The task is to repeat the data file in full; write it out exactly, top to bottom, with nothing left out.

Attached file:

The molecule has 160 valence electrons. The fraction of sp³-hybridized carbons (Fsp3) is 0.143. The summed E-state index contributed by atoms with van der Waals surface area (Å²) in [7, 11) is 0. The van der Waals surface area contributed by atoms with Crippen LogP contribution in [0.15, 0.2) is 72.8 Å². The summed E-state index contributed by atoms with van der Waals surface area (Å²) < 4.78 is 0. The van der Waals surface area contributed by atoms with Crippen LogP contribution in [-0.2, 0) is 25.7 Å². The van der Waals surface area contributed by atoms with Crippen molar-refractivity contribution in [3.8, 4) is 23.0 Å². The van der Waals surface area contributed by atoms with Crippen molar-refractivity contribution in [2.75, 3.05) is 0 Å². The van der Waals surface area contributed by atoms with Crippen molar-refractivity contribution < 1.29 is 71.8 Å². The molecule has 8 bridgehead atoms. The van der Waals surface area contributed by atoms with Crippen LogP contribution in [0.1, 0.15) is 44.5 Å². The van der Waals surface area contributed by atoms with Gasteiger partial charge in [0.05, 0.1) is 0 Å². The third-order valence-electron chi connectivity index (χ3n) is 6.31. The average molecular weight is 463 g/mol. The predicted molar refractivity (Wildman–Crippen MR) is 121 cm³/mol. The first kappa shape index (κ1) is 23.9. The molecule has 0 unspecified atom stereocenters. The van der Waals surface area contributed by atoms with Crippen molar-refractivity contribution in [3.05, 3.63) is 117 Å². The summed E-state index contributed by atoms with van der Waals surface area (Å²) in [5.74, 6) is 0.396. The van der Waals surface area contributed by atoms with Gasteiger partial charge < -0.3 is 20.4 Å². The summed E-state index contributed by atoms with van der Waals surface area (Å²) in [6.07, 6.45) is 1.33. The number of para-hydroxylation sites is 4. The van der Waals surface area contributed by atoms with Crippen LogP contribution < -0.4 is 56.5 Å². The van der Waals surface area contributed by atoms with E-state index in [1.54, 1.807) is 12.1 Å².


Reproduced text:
The molecule has 160 valence electrons. The fraction of sp³-hybridized carbons (Fsp3) is 0.143. The summed E-state index contributed by atoms with van der Waals surface area (Å²) in [7, 11) is 0. The van der Waals surface area contributed by atoms with Crippen LogP contribution in [0.15, 0.2) is 72.8 Å². The summed E-state index contributed by atoms with van der Waals surface area (Å²) < 4.78 is 0. The van der Waals surface area contributed by atoms with Crippen LogP contribution in [-0.2, 0) is 25.7 Å². The van der Waals surface area contributed by atoms with Crippen molar-refractivity contribution in [3.8, 4) is 23.0 Å². The van der Waals surface area contributed by atoms with Crippen molar-refractivity contribution in [2.75, 3.05) is 0 Å². The van der Waals surface area contributed by atoms with Crippen molar-refractivity contribution < 1.29 is 71.8 Å². The molecule has 8 bridgehead atoms. The van der Waals surface area contributed by atoms with Crippen LogP contribution in [0.1, 0.15) is 44.5 Å². The van der Waals surface area contributed by atoms with Gasteiger partial charge in [0.05, 0.1) is 0 Å². The third-order valence-electron chi connectivity index (χ3n) is 6.31. The average molecular weight is 463 g/mol. The predicted molar refractivity (Wildman–Crippen MR) is 121 cm³/mol. The first kappa shape index (κ1) is 23.9. The molecule has 0 unspecified atom stereocenters. The van der Waals surface area contributed by atoms with Crippen molar-refractivity contribution in [3.05, 3.63) is 117 Å². The summed E-state index contributed by atoms with van der Waals surface area (Å²) in [5.74, 6) is 0.396. The van der Waals surface area contributed by atoms with Gasteiger partial charge < -0.3 is 20.4 Å². The summed E-state index contributed by atoms with van der Waals surface area (Å²) in [6.07, 6.45) is 1.33. The number of para-hydroxylation sites is 4. The van der Waals surface area contributed by atoms with Crippen LogP contribution < -0.4 is 56.5 Å². The van der Waals surface area contributed by atoms with E-state index in [1.54, 1.807) is 12.1 Å².